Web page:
Dear Friends,

Can you name this Beautiful Creature?

I have a great treat for you this week: I would like to (and I am using Dohrea’s word) illuminate just a little the work my wife Dohrea has been engaged in the last few years, and share with you my delightful partner. Dohrea has been studying sociology through literature—or as she frames it: humanity’s issues through the lens literature, specifically, “the conversation” in literature about social justice issues throughout the centuries. She has always believed that a company should have a greater calling and “purpose for existence” over and above a good product line or service. Within the holistic industry we all are already engaged in a bigger and most important purpose, and yet (couple of her favorite words), we need to expand our profession into activism and education, or “enter into the conversation” by adding your voice in protest over the injustices occurring all around us. There is, after all, so much more to do. This email’s conversation then is about taking the time to reflect and possibly decide what step to take, just a little extra effort, to do just a little more.

People are starving in our world because our natural relationship with food is lost. The reality of food, on every level of its manifestation, is a fantasy created by corporations that depict food that is not food—as food. How much more crazy can our society become by eating these foods, which are not food and thinking that our body can be nourished by such nonsense? (D Bardell)

This past weekend Dohrea and I were in Washington DC attending the Food As Medicine Seminar—billed as the nation’s leading nutrition training program for physicians, medical school faculty and allied health professionals—the best introduction to medical nutrition therapy and foods for healing in the US. It is an annual event put on by The Center for Mind Body Medicine. It surpassed its billing and tremendous on all levels—great staff, great content and great food! The irony of our holistic industry is that we go to these conferences in big hotels and the food served is mainstream—whatever the hotel normally puts out. How can we nourish society when we don’t nourish ourselves? Our functions need to be the model of what our world has to do to heal—can we model and be an example by the way we behave? Not when we allow mainstream crazy notions about food to feed us during our conventions.

Not so with the Mind Body Center. The seminar was held this year at the Capitol Hilton, two blocks from the White House, and the food was holistic, organic, fresh and wholesome—a gourmet smorgasbord. They walked their talk. Their focus was the integration of nutrition into clinical practice, medical education and community health. The seminar teaches the importance of wholesome food for the restoration of health. The attendees were mostly MDs, DOs, NDs, ARNPS, Nutritionists and Registered Dieticians—300 of them. You know what fanatics we are, and I highly recommend you check them out for their next seminar. Here is a link—The Center for Mind-Body Medicine.

It has be said that 80 to 90% of the disease patterns we see in the world today can be corrected or prevented by making changes in our diets. Regardless of the countries status (first or third world, or more accurately, as I learned from Dohrea, Global North or Global South), the number one pandemic in our world today are the chronic degenerative diseases—Obesity, Insulin Resistance, Diabetes, PCOS; CVD, Stroke, High Blood Pressure; Cancer(s); Digestive—GERD, IBS, CD, IBD; Osteoporosis; Neurological—PD, AD, MS, Parkinson’s; Neuropsychiatric/Mood Disorders—the list goes on. People are not well in exponentially mounting numbers. Here are a few tidbits:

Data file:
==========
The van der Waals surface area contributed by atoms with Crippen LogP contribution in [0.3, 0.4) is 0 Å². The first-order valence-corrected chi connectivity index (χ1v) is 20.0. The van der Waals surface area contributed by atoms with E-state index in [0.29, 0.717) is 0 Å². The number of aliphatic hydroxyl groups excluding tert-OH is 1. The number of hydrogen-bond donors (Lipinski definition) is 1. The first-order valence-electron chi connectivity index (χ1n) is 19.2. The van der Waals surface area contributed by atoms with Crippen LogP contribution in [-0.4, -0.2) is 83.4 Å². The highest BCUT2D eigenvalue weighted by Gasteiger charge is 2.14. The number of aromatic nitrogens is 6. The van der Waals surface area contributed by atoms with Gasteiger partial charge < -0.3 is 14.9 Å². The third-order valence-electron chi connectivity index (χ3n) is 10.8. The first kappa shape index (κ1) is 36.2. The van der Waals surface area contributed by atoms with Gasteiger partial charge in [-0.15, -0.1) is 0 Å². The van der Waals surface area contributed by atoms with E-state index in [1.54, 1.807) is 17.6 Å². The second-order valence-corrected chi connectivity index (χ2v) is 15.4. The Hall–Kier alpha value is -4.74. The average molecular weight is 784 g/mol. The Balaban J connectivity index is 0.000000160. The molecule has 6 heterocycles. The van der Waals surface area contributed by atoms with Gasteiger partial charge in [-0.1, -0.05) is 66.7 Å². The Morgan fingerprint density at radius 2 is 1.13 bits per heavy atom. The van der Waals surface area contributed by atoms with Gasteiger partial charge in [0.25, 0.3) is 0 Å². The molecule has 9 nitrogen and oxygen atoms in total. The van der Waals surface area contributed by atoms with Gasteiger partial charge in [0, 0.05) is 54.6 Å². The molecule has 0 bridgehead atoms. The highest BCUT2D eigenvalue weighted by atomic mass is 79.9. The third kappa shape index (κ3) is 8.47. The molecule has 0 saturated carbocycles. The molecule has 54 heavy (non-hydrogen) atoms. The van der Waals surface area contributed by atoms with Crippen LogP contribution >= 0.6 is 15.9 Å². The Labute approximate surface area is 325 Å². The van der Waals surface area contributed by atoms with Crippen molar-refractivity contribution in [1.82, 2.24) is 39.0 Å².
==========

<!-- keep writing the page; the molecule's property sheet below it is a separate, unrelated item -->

Leave your drugs in the chemist’s pot if you can heal the patient with food. (Hippocrates)

He who does not know food….how can he understand the disease of man? (Hippocrates)

The myriad of health problems associated with living a Western or modern lifestyle is largely the result of the discord between our current diet and what we are designed to eat. Food staples and food processing have altered seven crucial nutritional characteristics of ancestral hominin diets that dramatically impact health and disease. (Origins and Evolution of the Western Diet: Health implications For The 21st Century. Cordain, L et all, AJCN 2004; 81: 341-354).

So enter the conversation: how about writing to us so we can share your thoughts with everyone else? How do we in this century converse and discuss the issues of our day? I learned from Dohrea that social justice and change happened in the past when everyone was involved emotionally. They read novels, essays, and poems in past centuries, while we watch TV and go online to catch bits and pieces of news. They wrote and debated issues through literature and took their time to think through and write because adding their voice and expression meant they are doing their part in creating a better world. We are connected by wireless devices yet are too busy and therefore disengaged. But our voice is important and our mission to clean our environment and get back into a natural relationship with our earth has to succeed. How else will we gain our health and create a sane world?

Take a serious look at the Clinical Notes this week: we discuss the Wild Blueberry Extract and the Wild Blueberry Daily. The brain is the center of our universe. When it goes—we are no longer who we are. Find out why the blueberry is a therapeutic food that protects and heals the brain.

Sincerely yours,

Seann Bardell

BioImmersion.com

Clinical Note:

Lets take a look at what the experts say about the medicinal value of Blueberries:

In 1999 a USDA study showed that a diet rich in blueberry extracted reversed some loss of balance and coordination and improved short-term memory in aged rats. This was the first study to actually demonstrate a reversal in dysfunctions of behavior, going further than earlier studies that linked high-antioxidant fruits and vegetables to prevention of function loss only (Journal of Neuroscience, Sept. 15, 1999).